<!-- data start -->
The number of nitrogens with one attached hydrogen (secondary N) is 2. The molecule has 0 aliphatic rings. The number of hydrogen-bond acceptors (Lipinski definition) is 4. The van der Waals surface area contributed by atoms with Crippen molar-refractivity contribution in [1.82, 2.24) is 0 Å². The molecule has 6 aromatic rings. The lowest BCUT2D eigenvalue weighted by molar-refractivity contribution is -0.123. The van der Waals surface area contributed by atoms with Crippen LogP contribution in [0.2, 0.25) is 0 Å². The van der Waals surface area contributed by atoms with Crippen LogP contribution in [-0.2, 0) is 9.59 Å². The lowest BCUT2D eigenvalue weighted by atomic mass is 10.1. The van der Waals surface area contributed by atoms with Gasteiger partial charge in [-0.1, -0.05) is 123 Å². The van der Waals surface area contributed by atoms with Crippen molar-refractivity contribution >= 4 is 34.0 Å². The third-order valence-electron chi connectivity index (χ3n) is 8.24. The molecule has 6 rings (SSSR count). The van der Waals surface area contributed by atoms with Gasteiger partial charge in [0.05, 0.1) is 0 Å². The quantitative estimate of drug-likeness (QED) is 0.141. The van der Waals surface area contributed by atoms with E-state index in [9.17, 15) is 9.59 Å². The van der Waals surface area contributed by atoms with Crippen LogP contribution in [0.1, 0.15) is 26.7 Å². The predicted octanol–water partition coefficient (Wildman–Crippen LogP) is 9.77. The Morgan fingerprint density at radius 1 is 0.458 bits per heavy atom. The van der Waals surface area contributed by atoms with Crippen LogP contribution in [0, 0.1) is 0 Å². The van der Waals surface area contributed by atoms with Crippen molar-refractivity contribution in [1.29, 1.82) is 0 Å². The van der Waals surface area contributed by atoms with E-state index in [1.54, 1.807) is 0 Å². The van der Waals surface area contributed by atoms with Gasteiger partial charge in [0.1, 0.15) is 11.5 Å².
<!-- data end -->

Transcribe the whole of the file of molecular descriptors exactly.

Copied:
The number of nitrogens with one attached hydrogen (secondary N) is 2. The molecule has 0 aliphatic rings. The number of hydrogen-bond acceptors (Lipinski definition) is 4. The van der Waals surface area contributed by atoms with Crippen molar-refractivity contribution in [1.82, 2.24) is 0 Å². The molecule has 6 aromatic rings. The lowest BCUT2D eigenvalue weighted by molar-refractivity contribution is -0.123. The van der Waals surface area contributed by atoms with Crippen LogP contribution in [0.2, 0.25) is 0 Å². The van der Waals surface area contributed by atoms with Crippen LogP contribution in [-0.2, 0) is 9.59 Å². The lowest BCUT2D eigenvalue weighted by atomic mass is 10.1. The van der Waals surface area contributed by atoms with Gasteiger partial charge in [-0.1, -0.05) is 123 Å². The van der Waals surface area contributed by atoms with Crippen molar-refractivity contribution >= 4 is 34.0 Å². The third-order valence-electron chi connectivity index (χ3n) is 8.24. The molecule has 6 rings (SSSR count). The van der Waals surface area contributed by atoms with Gasteiger partial charge in [0.05, 0.1) is 0 Å². The quantitative estimate of drug-likeness (QED) is 0.141. The van der Waals surface area contributed by atoms with E-state index in [9.17, 15) is 9.59 Å². The van der Waals surface area contributed by atoms with Crippen LogP contribution in [0.1, 0.15) is 26.7 Å². The predicted octanol–water partition coefficient (Wildman–Crippen LogP) is 9.77. The Morgan fingerprint density at radius 1 is 0.458 bits per heavy atom. The van der Waals surface area contributed by atoms with Crippen LogP contribution in [0, 0.1) is 0 Å². The van der Waals surface area contributed by atoms with Crippen molar-refractivity contribution in [1.29, 1.82) is 0 Å². The van der Waals surface area contributed by atoms with E-state index in [1.54, 1.807) is 0 Å². The van der Waals surface area contributed by atoms with Gasteiger partial charge in [0.1, 0.15) is 11.5 Å².